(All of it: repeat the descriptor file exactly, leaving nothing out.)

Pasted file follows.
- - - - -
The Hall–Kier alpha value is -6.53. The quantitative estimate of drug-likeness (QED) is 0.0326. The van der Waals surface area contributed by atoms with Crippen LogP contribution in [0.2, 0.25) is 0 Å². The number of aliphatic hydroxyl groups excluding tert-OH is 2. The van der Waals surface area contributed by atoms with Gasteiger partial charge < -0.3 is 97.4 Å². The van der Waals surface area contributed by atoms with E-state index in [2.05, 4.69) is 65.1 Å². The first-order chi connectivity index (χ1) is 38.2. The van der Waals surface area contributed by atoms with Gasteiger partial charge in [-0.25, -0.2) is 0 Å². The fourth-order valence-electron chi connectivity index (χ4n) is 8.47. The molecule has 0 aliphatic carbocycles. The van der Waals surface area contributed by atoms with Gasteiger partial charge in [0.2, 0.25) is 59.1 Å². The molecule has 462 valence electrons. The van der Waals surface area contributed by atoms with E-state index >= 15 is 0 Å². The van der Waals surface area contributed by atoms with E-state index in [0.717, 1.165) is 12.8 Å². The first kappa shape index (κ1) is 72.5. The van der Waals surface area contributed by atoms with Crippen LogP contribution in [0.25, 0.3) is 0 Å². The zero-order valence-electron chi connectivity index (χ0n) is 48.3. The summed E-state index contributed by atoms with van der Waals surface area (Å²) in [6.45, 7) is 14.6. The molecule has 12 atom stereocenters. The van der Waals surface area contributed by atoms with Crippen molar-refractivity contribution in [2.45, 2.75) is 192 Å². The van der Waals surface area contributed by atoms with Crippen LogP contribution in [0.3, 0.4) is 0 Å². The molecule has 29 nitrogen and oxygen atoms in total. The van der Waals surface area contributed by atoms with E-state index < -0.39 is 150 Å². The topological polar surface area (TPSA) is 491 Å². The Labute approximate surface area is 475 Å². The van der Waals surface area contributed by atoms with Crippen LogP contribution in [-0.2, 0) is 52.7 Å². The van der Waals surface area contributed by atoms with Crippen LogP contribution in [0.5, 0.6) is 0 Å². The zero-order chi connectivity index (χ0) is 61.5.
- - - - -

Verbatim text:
The Hall–Kier alpha value is -6.53. The quantitative estimate of drug-likeness (QED) is 0.0326. The van der Waals surface area contributed by atoms with Crippen LogP contribution in [0.2, 0.25) is 0 Å². The number of aliphatic hydroxyl groups excluding tert-OH is 2. The van der Waals surface area contributed by atoms with Gasteiger partial charge < -0.3 is 97.4 Å². The van der Waals surface area contributed by atoms with E-state index in [2.05, 4.69) is 65.1 Å². The first-order chi connectivity index (χ1) is 38.2. The van der Waals surface area contributed by atoms with Gasteiger partial charge in [-0.25, -0.2) is 0 Å². The fourth-order valence-electron chi connectivity index (χ4n) is 8.47. The molecule has 0 aliphatic carbocycles. The van der Waals surface area contributed by atoms with Gasteiger partial charge in [0.2, 0.25) is 59.1 Å². The molecule has 462 valence electrons. The van der Waals surface area contributed by atoms with E-state index >= 15 is 0 Å². The van der Waals surface area contributed by atoms with E-state index in [0.717, 1.165) is 12.8 Å². The first kappa shape index (κ1) is 72.5. The van der Waals surface area contributed by atoms with Crippen LogP contribution in [0.25, 0.3) is 0 Å². The zero-order valence-electron chi connectivity index (χ0n) is 48.3. The summed E-state index contributed by atoms with van der Waals surface area (Å²) in [6.45, 7) is 14.6. The molecule has 12 atom stereocenters. The van der Waals surface area contributed by atoms with Crippen molar-refractivity contribution in [2.45, 2.75) is 192 Å². The van der Waals surface area contributed by atoms with Crippen LogP contribution in [0.3, 0.4) is 0 Å². The molecule has 29 nitrogen and oxygen atoms in total. The van der Waals surface area contributed by atoms with E-state index < -0.39 is 150 Å². The topological polar surface area (TPSA) is 491 Å². The Labute approximate surface area is 475 Å². The van der Waals surface area contributed by atoms with Crippen LogP contribution in [-0.2, 0) is 52.7 Å². The van der Waals surface area contributed by atoms with Crippen LogP contribution in [0.5, 0.6) is 0 Å². The zero-order chi connectivity index (χ0) is 61.5.